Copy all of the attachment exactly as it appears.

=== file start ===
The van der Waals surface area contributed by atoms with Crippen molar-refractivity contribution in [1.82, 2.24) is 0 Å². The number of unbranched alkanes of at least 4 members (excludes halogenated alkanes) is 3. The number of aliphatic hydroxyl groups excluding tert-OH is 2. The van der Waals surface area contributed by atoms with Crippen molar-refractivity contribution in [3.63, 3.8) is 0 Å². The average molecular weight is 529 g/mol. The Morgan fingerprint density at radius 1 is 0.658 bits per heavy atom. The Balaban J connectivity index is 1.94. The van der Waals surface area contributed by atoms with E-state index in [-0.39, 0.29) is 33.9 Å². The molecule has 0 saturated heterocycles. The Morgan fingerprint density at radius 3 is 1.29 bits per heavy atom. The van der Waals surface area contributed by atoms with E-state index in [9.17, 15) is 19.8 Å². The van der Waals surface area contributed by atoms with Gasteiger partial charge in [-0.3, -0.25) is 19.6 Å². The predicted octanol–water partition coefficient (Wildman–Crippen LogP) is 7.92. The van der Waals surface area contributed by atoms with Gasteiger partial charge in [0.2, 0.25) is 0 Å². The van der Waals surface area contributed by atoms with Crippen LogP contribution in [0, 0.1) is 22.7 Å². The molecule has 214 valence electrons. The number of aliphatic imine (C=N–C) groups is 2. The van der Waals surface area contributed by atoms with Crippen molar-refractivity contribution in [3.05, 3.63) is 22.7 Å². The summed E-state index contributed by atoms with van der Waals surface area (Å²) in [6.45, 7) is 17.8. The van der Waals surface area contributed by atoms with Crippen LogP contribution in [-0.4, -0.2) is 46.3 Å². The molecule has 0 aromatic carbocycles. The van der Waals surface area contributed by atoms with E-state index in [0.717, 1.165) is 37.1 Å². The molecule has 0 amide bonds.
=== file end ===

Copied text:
The van der Waals surface area contributed by atoms with Crippen molar-refractivity contribution in [1.82, 2.24) is 0 Å². The number of unbranched alkanes of at least 4 members (excludes halogenated alkanes) is 3. The number of aliphatic hydroxyl groups excluding tert-OH is 2. The van der Waals surface area contributed by atoms with Crippen molar-refractivity contribution in [3.63, 3.8) is 0 Å². The average molecular weight is 529 g/mol. The Morgan fingerprint density at radius 1 is 0.658 bits per heavy atom. The Balaban J connectivity index is 1.94. The van der Waals surface area contributed by atoms with E-state index in [-0.39, 0.29) is 33.9 Å². The molecule has 0 saturated heterocycles. The Morgan fingerprint density at radius 3 is 1.29 bits per heavy atom. The van der Waals surface area contributed by atoms with E-state index in [9.17, 15) is 19.8 Å². The van der Waals surface area contributed by atoms with Gasteiger partial charge in [-0.3, -0.25) is 19.6 Å². The predicted octanol–water partition coefficient (Wildman–Crippen LogP) is 7.92. The van der Waals surface area contributed by atoms with Gasteiger partial charge in [0.2, 0.25) is 0 Å². The van der Waals surface area contributed by atoms with Crippen LogP contribution in [0, 0.1) is 22.7 Å². The molecule has 214 valence electrons. The number of aliphatic imine (C=N–C) groups is 2. The van der Waals surface area contributed by atoms with Crippen molar-refractivity contribution in [3.05, 3.63) is 22.7 Å². The summed E-state index contributed by atoms with van der Waals surface area (Å²) in [6.45, 7) is 17.8. The van der Waals surface area contributed by atoms with Crippen LogP contribution in [-0.4, -0.2) is 46.3 Å². The molecule has 0 aromatic carbocycles. The van der Waals surface area contributed by atoms with E-state index in [0.717, 1.165) is 37.1 Å². The molecule has 0 amide bonds.